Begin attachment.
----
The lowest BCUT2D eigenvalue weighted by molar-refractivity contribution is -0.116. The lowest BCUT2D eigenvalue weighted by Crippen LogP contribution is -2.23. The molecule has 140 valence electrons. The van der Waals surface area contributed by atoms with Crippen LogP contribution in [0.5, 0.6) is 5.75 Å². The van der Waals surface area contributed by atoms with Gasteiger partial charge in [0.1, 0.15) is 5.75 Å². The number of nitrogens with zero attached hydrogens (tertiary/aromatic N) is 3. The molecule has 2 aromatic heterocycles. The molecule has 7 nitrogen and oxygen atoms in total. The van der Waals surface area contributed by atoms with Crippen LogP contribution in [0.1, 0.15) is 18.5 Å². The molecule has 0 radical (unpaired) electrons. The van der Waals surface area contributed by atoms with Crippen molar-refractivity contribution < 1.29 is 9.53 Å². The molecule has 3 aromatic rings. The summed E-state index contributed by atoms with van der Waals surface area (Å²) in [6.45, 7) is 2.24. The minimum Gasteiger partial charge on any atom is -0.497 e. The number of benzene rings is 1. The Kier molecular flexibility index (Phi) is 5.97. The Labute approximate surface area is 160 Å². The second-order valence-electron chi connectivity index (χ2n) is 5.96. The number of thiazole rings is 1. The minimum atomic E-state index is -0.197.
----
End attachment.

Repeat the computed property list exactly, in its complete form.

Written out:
The lowest BCUT2D eigenvalue weighted by molar-refractivity contribution is -0.116. The lowest BCUT2D eigenvalue weighted by Crippen LogP contribution is -2.23. The molecule has 140 valence electrons. The van der Waals surface area contributed by atoms with Crippen LogP contribution in [0.5, 0.6) is 5.75 Å². The van der Waals surface area contributed by atoms with Gasteiger partial charge in [0.1, 0.15) is 5.75 Å². The number of nitrogens with zero attached hydrogens (tertiary/aromatic N) is 3. The molecule has 2 aromatic heterocycles. The molecule has 7 nitrogen and oxygen atoms in total. The van der Waals surface area contributed by atoms with Crippen LogP contribution in [0.1, 0.15) is 18.5 Å². The molecule has 0 radical (unpaired) electrons. The van der Waals surface area contributed by atoms with Crippen molar-refractivity contribution < 1.29 is 9.53 Å². The molecule has 3 aromatic rings. The summed E-state index contributed by atoms with van der Waals surface area (Å²) in [6.45, 7) is 2.24. The minimum Gasteiger partial charge on any atom is -0.497 e. The number of benzene rings is 1. The Kier molecular flexibility index (Phi) is 5.97. The Labute approximate surface area is 160 Å². The second-order valence-electron chi connectivity index (χ2n) is 5.96. The number of thiazole rings is 1. The minimum atomic E-state index is -0.197.